Associated Press Writer
23 November 2003
They skip school, smuggle drugs and lash out with box cutters – hardly the teen image that strait-laced, orderly Singapore wants to show the world through its movies.
Indeed, even as “15” was winning praise at film festivals in Venice, Toronto and London, it was being suppressed by government censors at home, and is only now in Singapore theaters, with more than 20 cuts adding up to several minutes.
“Pulp Fiction” it isn’t, but director Royston Tan says it’s a faithful take on life in the high-rise projects that house many of tiny Singapore’s 4.3 million people.
The authentic flavor is heightened by the cast – real-life street kids Tan knew from teaching drama at high school.
The fact that such a movie could be made and shown even with cuts is a sign of changing times.
Wealthy Singapore is trying to shed its image of ferocious public hygiene rules, bans on chewing gum and long hair and low tolerance for political dissent.
This passion for discipline has historically been driven by a desire to maintain order and harmony among its Chinese majority and Malay and Hindu minorities. But Singaporean elders have lately concluded that to attract foreign business and encourage creativity in the high-tech industry, it has to lighten up.
The government invested more than $28,000 in Tan’s $115,000 film and paid his way to the foreign film festivals as part of a campaign to put itself on the world cultural map and encourage its own artists to be more active and outspoken.
“Right now the system is definitely opening up,” 27-year-old Tan acknowledges. “It’s a beginning, although my ultimate wish is that this film can be shown uncut.”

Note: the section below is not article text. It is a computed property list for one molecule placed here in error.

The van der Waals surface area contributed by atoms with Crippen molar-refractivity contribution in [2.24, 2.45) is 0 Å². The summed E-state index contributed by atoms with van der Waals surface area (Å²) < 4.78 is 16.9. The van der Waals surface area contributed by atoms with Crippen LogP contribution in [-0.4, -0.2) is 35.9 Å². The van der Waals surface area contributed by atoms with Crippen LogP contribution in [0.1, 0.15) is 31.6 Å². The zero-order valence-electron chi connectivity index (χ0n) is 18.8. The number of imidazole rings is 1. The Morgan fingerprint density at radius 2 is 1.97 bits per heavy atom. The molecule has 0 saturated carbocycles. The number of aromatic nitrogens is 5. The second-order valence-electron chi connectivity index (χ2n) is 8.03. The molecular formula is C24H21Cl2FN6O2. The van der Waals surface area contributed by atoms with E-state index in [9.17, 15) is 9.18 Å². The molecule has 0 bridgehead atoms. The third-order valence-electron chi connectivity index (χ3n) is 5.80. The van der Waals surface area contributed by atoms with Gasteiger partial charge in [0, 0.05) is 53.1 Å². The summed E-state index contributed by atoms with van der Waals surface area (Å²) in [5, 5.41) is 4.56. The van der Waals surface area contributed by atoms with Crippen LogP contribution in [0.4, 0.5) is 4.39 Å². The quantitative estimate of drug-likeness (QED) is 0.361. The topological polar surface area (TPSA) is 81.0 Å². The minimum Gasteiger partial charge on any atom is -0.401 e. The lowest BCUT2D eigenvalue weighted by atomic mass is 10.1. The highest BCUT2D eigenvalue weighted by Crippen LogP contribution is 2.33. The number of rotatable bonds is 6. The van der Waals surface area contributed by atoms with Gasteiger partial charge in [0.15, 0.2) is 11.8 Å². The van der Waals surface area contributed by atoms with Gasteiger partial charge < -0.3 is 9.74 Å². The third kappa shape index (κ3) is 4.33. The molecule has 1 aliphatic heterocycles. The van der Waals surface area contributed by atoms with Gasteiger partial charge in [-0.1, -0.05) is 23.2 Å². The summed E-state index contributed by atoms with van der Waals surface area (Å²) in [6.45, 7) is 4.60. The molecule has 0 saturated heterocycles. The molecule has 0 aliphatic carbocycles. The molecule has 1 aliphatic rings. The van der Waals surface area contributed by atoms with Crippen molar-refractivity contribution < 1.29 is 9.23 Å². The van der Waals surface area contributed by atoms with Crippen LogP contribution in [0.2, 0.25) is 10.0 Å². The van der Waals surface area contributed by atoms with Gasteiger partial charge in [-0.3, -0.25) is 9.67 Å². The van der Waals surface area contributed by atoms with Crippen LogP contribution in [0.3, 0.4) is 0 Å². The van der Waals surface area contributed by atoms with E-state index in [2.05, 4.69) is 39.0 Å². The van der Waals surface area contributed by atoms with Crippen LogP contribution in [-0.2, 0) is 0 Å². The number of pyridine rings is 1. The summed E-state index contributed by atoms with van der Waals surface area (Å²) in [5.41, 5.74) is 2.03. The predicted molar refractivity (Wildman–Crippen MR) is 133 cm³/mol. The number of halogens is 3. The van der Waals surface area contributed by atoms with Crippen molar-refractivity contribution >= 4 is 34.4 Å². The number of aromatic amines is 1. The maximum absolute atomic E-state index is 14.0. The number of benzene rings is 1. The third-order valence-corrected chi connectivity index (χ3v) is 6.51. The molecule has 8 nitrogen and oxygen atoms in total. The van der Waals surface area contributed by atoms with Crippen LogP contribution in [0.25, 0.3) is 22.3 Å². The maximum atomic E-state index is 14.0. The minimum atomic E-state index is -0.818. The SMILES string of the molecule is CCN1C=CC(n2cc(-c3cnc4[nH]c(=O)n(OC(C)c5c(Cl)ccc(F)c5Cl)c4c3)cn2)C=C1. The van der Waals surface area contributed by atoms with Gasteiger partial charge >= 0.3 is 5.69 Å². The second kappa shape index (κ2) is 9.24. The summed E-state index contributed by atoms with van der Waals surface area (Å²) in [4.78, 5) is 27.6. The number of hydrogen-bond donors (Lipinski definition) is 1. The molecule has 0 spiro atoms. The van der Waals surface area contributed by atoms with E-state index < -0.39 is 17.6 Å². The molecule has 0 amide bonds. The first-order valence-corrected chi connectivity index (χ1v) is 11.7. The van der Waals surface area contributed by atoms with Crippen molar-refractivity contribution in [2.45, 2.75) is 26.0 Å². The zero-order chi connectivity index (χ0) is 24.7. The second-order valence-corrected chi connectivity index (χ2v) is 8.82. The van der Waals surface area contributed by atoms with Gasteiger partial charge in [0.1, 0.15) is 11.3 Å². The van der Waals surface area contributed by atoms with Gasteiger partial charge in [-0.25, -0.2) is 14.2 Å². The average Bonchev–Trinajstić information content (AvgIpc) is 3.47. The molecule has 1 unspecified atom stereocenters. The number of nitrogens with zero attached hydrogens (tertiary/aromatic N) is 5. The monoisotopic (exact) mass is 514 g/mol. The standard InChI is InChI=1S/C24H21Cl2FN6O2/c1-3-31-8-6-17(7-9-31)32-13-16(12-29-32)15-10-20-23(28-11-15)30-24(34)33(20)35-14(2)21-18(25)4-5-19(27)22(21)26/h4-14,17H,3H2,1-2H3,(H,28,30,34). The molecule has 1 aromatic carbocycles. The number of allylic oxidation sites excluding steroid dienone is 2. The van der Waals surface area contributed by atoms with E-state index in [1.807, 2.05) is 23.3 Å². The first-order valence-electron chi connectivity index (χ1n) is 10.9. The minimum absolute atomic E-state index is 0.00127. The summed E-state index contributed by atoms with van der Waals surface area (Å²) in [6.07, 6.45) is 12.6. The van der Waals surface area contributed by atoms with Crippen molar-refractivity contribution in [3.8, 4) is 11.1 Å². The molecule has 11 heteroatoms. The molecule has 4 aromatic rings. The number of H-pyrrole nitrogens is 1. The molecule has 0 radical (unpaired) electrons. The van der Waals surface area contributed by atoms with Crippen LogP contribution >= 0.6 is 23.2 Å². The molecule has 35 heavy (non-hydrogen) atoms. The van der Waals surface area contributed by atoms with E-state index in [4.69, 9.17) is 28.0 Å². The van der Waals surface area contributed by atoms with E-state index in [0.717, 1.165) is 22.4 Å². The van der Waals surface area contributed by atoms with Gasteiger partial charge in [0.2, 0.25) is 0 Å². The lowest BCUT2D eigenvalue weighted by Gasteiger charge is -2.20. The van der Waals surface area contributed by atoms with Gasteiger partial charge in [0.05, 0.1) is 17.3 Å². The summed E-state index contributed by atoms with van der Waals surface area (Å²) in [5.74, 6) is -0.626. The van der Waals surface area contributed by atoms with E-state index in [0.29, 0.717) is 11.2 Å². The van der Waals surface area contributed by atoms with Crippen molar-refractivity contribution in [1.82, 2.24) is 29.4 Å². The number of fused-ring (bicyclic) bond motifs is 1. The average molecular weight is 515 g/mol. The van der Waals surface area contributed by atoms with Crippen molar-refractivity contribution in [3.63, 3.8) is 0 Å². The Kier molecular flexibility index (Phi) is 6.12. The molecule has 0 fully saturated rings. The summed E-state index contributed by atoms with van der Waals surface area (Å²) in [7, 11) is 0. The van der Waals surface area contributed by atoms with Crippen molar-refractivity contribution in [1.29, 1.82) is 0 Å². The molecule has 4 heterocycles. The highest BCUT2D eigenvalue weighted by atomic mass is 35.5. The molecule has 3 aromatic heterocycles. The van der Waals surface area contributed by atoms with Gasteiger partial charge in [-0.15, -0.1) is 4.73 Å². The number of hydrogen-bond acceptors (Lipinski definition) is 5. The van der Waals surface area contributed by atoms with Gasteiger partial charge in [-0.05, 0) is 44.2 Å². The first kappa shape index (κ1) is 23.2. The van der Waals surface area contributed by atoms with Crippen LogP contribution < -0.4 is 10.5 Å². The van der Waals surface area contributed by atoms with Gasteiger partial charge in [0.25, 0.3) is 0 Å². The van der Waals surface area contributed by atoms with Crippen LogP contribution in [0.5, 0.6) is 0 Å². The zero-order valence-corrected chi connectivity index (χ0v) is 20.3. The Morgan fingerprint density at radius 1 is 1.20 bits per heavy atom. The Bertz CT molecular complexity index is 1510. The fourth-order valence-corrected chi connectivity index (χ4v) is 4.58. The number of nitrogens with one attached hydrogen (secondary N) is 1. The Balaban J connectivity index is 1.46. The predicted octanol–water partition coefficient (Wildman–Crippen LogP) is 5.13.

Even with cuts, it’s a grim chronicle of the violent, desperate and depraved everyday lives of five teenage boys.
One boy tears methodically into the flesh of his own forearm with a box cutter in a public bathroom, then slashes another kid’s face. A boy gags and pukes as he forces a butter-smeared condom filled with Ecstasy down his throat before smuggling it from neighboring Malaysia into Singapore.
Tan portrays life in Singapore’s cookie-cutter high-rises as a soul-destroying grind, where second and third generation immigrant families are locked in a vicious cycle of debt, violence and menial labor.
About one-third of the film is about one boy’s search for the perfect building from which to leap to his death.
Like their parents, the boys of “15” speak Mandarin Chinese peppered with dialect slang and are ridiculed at school and in their own neighborhoods for being unable to speak proper English, the Singaporean lingua franca from British colonial times. Consumed with defeated fury, they turn to gangs and drugs, or suicide.
The film is titled “15” because its main characters are that age and because it took just 15 days to film.
Singapore may not be entirely ready for “15.”
A columnist at Singapore’s Straits Times newspaper fretted about the impression a visitor from outer space would gain from Tan’s “horrifying vignettes of teen anguish.”
“He might think that Singapore is made up primarily of young Chinese gangsters and debt-ridden Chinese families,” wrote Ong Soh Chin.
But in the Today newspaper, reviewer Siew Kum Hong called it a “piece of art that Singaporeans ought to be proud of…a story that needs to be told of the seldom-seen underbelly of Singapore.”
The film is limited to just four movie houses and to audiences aged over 21, and won’t be issued on video or DVD. The movie hardly qualifies as a box office hit, having earned only about $57,000 since its October release.
The censors cut a close-up of male genitalia and acted on police advice to cut real life gang names and songs on the grounds they could incite violence.
And yet, the Singapore Prisons Department has requested a copy to show inmates in the hopes it will turn them away from crime, Tan said.
“I think this film has created division in the camps,” Tan says. “There
were people (in the government) who were fighting for the film and there were people praying this film would never come out.”